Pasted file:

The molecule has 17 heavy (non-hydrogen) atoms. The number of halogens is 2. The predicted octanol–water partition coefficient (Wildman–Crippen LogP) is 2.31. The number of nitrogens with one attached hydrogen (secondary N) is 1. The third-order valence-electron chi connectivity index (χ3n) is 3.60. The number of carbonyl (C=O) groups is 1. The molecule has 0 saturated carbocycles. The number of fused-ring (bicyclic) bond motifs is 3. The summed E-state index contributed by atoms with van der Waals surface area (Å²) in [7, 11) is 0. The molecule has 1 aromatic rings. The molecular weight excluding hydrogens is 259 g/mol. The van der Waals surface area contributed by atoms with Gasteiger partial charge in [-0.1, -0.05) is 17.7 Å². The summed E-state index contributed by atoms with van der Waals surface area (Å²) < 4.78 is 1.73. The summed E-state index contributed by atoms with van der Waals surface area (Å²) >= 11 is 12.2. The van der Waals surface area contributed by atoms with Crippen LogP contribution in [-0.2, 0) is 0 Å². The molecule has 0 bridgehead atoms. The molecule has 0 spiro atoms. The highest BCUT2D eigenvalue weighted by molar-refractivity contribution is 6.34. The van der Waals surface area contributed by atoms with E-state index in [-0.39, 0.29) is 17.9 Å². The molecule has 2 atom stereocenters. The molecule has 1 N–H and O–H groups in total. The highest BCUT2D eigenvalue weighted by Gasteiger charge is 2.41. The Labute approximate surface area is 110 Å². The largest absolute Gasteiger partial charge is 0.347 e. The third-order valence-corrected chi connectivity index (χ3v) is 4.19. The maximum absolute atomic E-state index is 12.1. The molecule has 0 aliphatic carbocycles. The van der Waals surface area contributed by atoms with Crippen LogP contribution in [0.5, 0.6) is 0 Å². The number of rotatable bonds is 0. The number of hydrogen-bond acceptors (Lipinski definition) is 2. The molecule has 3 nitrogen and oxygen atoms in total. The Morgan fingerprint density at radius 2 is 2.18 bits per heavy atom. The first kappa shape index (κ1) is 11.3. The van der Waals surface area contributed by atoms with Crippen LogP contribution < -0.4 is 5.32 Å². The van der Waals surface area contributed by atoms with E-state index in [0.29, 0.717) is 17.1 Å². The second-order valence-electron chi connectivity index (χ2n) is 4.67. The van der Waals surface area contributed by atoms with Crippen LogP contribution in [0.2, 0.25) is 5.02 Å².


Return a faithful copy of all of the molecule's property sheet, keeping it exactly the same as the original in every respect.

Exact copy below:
The molecule has 17 heavy (non-hydrogen) atoms. The number of halogens is 2. The predicted octanol–water partition coefficient (Wildman–Crippen LogP) is 2.31. The number of nitrogens with one attached hydrogen (secondary N) is 1. The third-order valence-electron chi connectivity index (χ3n) is 3.60. The number of carbonyl (C=O) groups is 1. The molecule has 0 saturated carbocycles. The number of fused-ring (bicyclic) bond motifs is 3. The summed E-state index contributed by atoms with van der Waals surface area (Å²) in [7, 11) is 0. The molecule has 1 aromatic rings. The molecular weight excluding hydrogens is 259 g/mol. The van der Waals surface area contributed by atoms with Gasteiger partial charge in [-0.1, -0.05) is 17.7 Å². The summed E-state index contributed by atoms with van der Waals surface area (Å²) < 4.78 is 1.73. The summed E-state index contributed by atoms with van der Waals surface area (Å²) >= 11 is 12.2. The van der Waals surface area contributed by atoms with Crippen LogP contribution in [-0.2, 0) is 0 Å². The molecule has 0 bridgehead atoms. The molecule has 0 spiro atoms. The highest BCUT2D eigenvalue weighted by molar-refractivity contribution is 6.34. The van der Waals surface area contributed by atoms with E-state index in [-0.39, 0.29) is 17.9 Å². The molecule has 2 atom stereocenters. The molecule has 1 N–H and O–H groups in total. The highest BCUT2D eigenvalue weighted by Gasteiger charge is 2.41. The Labute approximate surface area is 110 Å². The largest absolute Gasteiger partial charge is 0.347 e. The third-order valence-corrected chi connectivity index (χ3v) is 4.19. The maximum absolute atomic E-state index is 12.1. The molecule has 0 aliphatic carbocycles. The van der Waals surface area contributed by atoms with Crippen LogP contribution in [0.5, 0.6) is 0 Å². The number of rotatable bonds is 0. The number of hydrogen-bond acceptors (Lipinski definition) is 2. The molecule has 3 nitrogen and oxygen atoms in total. The Morgan fingerprint density at radius 2 is 2.18 bits per heavy atom. The first kappa shape index (κ1) is 11.3. The van der Waals surface area contributed by atoms with Crippen LogP contribution < -0.4 is 5.32 Å². The van der Waals surface area contributed by atoms with E-state index in [0.29, 0.717) is 17.1 Å². The second-order valence-electron chi connectivity index (χ2n) is 4.67. The van der Waals surface area contributed by atoms with Crippen LogP contribution in [0.2, 0.25) is 5.02 Å².